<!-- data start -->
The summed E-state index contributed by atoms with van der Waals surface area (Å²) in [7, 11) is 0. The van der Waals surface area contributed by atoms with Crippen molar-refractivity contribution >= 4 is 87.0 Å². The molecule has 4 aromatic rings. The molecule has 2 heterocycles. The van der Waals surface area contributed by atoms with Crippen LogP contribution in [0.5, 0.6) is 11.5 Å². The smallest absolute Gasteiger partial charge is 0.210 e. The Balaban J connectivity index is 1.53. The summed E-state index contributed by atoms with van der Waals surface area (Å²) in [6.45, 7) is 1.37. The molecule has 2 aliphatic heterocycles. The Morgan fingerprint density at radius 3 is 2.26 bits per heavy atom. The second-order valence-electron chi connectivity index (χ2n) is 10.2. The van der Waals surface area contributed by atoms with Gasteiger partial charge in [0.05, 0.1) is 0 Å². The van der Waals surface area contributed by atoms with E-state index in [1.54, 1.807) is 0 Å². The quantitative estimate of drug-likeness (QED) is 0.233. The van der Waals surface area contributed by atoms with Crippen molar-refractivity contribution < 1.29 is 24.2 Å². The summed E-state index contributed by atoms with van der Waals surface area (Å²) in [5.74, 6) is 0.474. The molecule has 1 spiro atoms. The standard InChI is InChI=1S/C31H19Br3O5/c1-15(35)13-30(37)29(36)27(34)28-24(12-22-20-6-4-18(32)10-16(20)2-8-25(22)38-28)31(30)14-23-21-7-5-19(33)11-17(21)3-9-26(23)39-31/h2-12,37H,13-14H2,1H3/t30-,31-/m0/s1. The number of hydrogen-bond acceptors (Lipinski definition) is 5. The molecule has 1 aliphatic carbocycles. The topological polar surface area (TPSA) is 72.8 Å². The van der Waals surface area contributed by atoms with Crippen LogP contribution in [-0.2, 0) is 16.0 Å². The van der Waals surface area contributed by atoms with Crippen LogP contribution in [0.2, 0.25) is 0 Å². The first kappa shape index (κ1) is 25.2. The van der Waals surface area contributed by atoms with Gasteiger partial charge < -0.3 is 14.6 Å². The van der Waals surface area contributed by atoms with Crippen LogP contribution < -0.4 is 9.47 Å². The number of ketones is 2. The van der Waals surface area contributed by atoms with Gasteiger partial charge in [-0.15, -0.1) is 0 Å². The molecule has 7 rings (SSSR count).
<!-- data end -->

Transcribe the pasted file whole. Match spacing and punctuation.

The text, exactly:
The summed E-state index contributed by atoms with van der Waals surface area (Å²) in [7, 11) is 0. The van der Waals surface area contributed by atoms with Crippen molar-refractivity contribution >= 4 is 87.0 Å². The molecule has 4 aromatic rings. The molecule has 2 heterocycles. The van der Waals surface area contributed by atoms with Crippen LogP contribution in [0.5, 0.6) is 11.5 Å². The smallest absolute Gasteiger partial charge is 0.210 e. The Balaban J connectivity index is 1.53. The summed E-state index contributed by atoms with van der Waals surface area (Å²) in [6.45, 7) is 1.37. The molecule has 2 aliphatic heterocycles. The Morgan fingerprint density at radius 3 is 2.26 bits per heavy atom. The second-order valence-electron chi connectivity index (χ2n) is 10.2. The van der Waals surface area contributed by atoms with Gasteiger partial charge in [0.05, 0.1) is 0 Å². The van der Waals surface area contributed by atoms with E-state index in [1.54, 1.807) is 0 Å². The quantitative estimate of drug-likeness (QED) is 0.233. The van der Waals surface area contributed by atoms with Crippen molar-refractivity contribution < 1.29 is 24.2 Å². The summed E-state index contributed by atoms with van der Waals surface area (Å²) in [5.74, 6) is 0.474. The molecule has 1 spiro atoms. The standard InChI is InChI=1S/C31H19Br3O5/c1-15(35)13-30(37)29(36)27(34)28-24(12-22-20-6-4-18(32)10-16(20)2-8-25(22)38-28)31(30)14-23-21-7-5-19(33)11-17(21)3-9-26(23)39-31/h2-12,37H,13-14H2,1H3/t30-,31-/m0/s1. The number of hydrogen-bond acceptors (Lipinski definition) is 5. The molecule has 1 aliphatic carbocycles. The topological polar surface area (TPSA) is 72.8 Å². The van der Waals surface area contributed by atoms with Crippen LogP contribution in [-0.2, 0) is 16.0 Å². The van der Waals surface area contributed by atoms with Crippen LogP contribution in [0.2, 0.25) is 0 Å². The first kappa shape index (κ1) is 25.2. The van der Waals surface area contributed by atoms with Gasteiger partial charge < -0.3 is 14.6 Å². The van der Waals surface area contributed by atoms with Crippen LogP contribution < -0.4 is 9.47 Å². The number of ketones is 2. The van der Waals surface area contributed by atoms with Gasteiger partial charge in [-0.15, -0.1) is 0 Å². The molecule has 7 rings (SSSR count).